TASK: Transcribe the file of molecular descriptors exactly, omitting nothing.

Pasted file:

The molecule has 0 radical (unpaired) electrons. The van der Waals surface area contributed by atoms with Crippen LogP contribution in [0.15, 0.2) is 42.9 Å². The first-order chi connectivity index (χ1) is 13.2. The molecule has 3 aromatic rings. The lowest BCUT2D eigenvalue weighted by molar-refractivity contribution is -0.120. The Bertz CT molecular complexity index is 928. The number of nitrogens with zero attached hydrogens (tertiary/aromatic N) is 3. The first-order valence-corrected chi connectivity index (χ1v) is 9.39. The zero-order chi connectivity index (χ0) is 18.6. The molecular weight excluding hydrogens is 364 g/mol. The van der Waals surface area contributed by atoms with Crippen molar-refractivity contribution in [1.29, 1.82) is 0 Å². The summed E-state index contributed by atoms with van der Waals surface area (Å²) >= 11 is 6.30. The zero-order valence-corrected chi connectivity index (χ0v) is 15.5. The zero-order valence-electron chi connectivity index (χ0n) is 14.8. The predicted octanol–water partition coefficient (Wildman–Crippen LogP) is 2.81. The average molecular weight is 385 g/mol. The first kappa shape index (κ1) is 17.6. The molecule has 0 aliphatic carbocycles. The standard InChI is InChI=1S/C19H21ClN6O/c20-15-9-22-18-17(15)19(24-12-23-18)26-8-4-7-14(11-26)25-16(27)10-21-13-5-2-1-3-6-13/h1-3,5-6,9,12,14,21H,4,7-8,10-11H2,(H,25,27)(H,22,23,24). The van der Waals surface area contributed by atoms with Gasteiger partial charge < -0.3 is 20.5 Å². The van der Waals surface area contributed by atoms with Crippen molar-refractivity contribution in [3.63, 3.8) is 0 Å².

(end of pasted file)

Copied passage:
The molecule has 0 radical (unpaired) electrons. The van der Waals surface area contributed by atoms with Crippen LogP contribution in [0.15, 0.2) is 42.9 Å². The first-order chi connectivity index (χ1) is 13.2. The molecule has 3 aromatic rings. The lowest BCUT2D eigenvalue weighted by molar-refractivity contribution is -0.120. The Bertz CT molecular complexity index is 928. The number of nitrogens with zero attached hydrogens (tertiary/aromatic N) is 3. The first-order valence-corrected chi connectivity index (χ1v) is 9.39. The zero-order chi connectivity index (χ0) is 18.6. The molecular weight excluding hydrogens is 364 g/mol. The van der Waals surface area contributed by atoms with Crippen molar-refractivity contribution in [1.29, 1.82) is 0 Å². The summed E-state index contributed by atoms with van der Waals surface area (Å²) >= 11 is 6.30. The zero-order valence-corrected chi connectivity index (χ0v) is 15.5. The zero-order valence-electron chi connectivity index (χ0n) is 14.8. The predicted octanol–water partition coefficient (Wildman–Crippen LogP) is 2.81. The average molecular weight is 385 g/mol. The first kappa shape index (κ1) is 17.6. The molecule has 0 aliphatic carbocycles. The standard InChI is InChI=1S/C19H21ClN6O/c20-15-9-22-18-17(15)19(24-12-23-18)26-8-4-7-14(11-26)25-16(27)10-21-13-5-2-1-3-6-13/h1-3,5-6,9,12,14,21H,4,7-8,10-11H2,(H,25,27)(H,22,23,24). The van der Waals surface area contributed by atoms with Gasteiger partial charge < -0.3 is 20.5 Å². The van der Waals surface area contributed by atoms with Crippen molar-refractivity contribution in [3.63, 3.8) is 0 Å².